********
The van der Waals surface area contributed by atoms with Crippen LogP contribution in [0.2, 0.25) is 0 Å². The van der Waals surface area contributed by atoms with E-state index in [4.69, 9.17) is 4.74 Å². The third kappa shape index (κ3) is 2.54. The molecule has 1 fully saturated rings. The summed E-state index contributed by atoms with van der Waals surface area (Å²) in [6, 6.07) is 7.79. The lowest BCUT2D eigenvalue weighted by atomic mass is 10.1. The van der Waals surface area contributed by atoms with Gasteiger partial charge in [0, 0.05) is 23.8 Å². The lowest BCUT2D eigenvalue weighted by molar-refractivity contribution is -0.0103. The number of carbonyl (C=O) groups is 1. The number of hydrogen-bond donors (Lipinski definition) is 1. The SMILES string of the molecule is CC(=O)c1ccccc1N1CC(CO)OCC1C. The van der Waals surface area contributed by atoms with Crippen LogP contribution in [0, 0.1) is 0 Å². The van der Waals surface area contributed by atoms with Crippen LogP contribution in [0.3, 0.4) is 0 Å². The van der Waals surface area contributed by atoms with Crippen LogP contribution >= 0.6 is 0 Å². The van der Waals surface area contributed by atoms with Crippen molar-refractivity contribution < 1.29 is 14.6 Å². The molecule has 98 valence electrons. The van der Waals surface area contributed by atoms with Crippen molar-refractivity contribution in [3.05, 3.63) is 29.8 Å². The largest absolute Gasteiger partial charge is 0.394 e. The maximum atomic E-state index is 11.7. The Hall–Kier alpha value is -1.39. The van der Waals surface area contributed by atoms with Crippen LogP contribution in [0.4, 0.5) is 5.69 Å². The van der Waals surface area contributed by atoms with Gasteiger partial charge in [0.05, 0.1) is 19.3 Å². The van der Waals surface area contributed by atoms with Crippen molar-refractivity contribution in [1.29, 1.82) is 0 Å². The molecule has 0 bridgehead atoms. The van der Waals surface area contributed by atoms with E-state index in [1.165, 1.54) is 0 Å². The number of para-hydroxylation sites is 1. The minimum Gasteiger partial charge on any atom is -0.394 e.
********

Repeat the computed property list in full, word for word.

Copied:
The van der Waals surface area contributed by atoms with Crippen LogP contribution in [0.2, 0.25) is 0 Å². The van der Waals surface area contributed by atoms with E-state index in [4.69, 9.17) is 4.74 Å². The third kappa shape index (κ3) is 2.54. The molecule has 1 fully saturated rings. The summed E-state index contributed by atoms with van der Waals surface area (Å²) in [6, 6.07) is 7.79. The lowest BCUT2D eigenvalue weighted by atomic mass is 10.1. The van der Waals surface area contributed by atoms with Gasteiger partial charge in [0, 0.05) is 23.8 Å². The lowest BCUT2D eigenvalue weighted by molar-refractivity contribution is -0.0103. The number of carbonyl (C=O) groups is 1. The number of hydrogen-bond donors (Lipinski definition) is 1. The SMILES string of the molecule is CC(=O)c1ccccc1N1CC(CO)OCC1C. The van der Waals surface area contributed by atoms with Crippen LogP contribution in [0, 0.1) is 0 Å². The van der Waals surface area contributed by atoms with Crippen LogP contribution in [0.3, 0.4) is 0 Å². The van der Waals surface area contributed by atoms with Crippen LogP contribution >= 0.6 is 0 Å². The van der Waals surface area contributed by atoms with Crippen molar-refractivity contribution < 1.29 is 14.6 Å². The molecule has 98 valence electrons. The van der Waals surface area contributed by atoms with Crippen molar-refractivity contribution in [3.05, 3.63) is 29.8 Å². The largest absolute Gasteiger partial charge is 0.394 e. The maximum atomic E-state index is 11.7. The Hall–Kier alpha value is -1.39. The van der Waals surface area contributed by atoms with Crippen LogP contribution in [0.4, 0.5) is 5.69 Å². The van der Waals surface area contributed by atoms with Gasteiger partial charge in [0.05, 0.1) is 19.3 Å². The van der Waals surface area contributed by atoms with Crippen molar-refractivity contribution in [1.29, 1.82) is 0 Å². The molecule has 0 bridgehead atoms. The van der Waals surface area contributed by atoms with E-state index in [1.165, 1.54) is 0 Å². The number of para-hydroxylation sites is 1. The minimum Gasteiger partial charge on any atom is -0.394 e.